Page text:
Violence happens around the world each and every day. Sometimes it gets reported in the media, and on special occasions it is deemed worthy of official condemnation. No government has time to condemn each and every action, so the incidents they do condemn should have some resonance with the nation which expresses such condemnation, or perhaps it is a particularly violent incident which leads to significant loss of life.

Looking at Foreign Minister Bob Carr's ministerial website, though, you could be forgiven for wondering exactly what criteria the Foreign Minister uses to condemn incidents. There appears to be no rhyme or reason as to the threshold for such public utterances.

Why for instance, does the Foreign Minister expressly condemn the firing of three rockets from Gaza into Israel on 26 February that caused no injuries, as well as a bomb attack in Hyderabad that left 15 people dead, and yet say nothing on the record regarding a targeted series of attacks against a religious minority in Pakistan that has left more than 250 people dead in a little more than a month?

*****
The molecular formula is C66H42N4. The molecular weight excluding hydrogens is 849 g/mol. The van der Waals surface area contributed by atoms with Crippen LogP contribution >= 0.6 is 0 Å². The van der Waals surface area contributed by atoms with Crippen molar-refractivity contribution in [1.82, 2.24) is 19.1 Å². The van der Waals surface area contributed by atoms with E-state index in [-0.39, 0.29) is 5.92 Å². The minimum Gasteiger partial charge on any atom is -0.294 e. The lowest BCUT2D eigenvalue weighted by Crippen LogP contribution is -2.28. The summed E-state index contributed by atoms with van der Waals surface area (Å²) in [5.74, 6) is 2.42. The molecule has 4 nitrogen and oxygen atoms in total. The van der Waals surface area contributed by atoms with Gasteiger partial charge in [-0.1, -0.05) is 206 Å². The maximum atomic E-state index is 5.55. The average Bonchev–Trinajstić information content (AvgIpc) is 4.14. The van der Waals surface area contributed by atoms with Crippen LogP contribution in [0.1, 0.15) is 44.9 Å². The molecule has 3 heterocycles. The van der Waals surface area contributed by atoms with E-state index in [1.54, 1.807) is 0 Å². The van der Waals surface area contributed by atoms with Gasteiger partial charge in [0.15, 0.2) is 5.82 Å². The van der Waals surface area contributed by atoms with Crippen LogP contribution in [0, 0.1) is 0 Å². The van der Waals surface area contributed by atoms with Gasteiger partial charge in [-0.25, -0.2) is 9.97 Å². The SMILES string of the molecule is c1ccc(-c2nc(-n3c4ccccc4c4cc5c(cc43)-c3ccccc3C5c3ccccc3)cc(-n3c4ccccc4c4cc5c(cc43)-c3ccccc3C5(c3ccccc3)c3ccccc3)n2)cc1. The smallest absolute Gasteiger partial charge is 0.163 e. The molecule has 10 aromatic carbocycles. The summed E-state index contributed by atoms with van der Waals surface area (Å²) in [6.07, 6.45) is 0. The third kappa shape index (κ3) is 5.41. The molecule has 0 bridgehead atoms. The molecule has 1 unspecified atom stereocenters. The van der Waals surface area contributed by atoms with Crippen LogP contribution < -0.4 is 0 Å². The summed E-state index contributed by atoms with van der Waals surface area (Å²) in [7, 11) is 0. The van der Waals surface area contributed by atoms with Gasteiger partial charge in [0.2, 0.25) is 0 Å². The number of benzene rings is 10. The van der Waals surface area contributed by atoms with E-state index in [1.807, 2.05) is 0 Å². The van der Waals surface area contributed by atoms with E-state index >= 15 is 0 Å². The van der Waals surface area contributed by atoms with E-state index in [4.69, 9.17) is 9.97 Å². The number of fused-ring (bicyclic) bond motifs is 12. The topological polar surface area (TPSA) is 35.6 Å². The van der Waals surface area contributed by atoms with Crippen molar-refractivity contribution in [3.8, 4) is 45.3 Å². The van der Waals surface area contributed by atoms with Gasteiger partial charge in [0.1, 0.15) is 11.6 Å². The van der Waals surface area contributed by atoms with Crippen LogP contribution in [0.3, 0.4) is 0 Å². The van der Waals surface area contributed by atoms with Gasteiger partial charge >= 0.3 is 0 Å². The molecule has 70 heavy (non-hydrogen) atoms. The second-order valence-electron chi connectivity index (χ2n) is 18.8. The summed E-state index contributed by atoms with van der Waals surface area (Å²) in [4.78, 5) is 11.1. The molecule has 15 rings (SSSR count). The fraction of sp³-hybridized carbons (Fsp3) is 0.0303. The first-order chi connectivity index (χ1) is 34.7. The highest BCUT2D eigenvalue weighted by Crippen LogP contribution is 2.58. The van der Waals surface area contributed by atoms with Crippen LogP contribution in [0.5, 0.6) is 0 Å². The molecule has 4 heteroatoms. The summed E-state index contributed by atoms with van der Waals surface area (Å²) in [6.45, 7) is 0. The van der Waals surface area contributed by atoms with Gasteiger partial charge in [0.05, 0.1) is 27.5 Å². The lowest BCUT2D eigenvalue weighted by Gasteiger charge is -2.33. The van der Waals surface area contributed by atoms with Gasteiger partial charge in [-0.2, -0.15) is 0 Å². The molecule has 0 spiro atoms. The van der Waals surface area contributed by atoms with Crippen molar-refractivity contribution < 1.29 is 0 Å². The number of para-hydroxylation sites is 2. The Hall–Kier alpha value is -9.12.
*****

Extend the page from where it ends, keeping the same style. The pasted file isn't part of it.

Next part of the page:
And why is there a studied silence when more than 250 people are either killed or wounded in a car bombing in Damascus on 21 February? To be fair, when you have already sided with the opposition, it makes it hard to turn around and criticise them and their fellow travelers for carrying out such atrocities.

Lastly, why does the Government say nothing about the ongoing violence in Iraq, a country which Australia, along with three other countries, invaded in 2003, and where more than 200 people (mainly civilians) have been killed in each of the past two months?  

Photo by Flickr user Asia Society.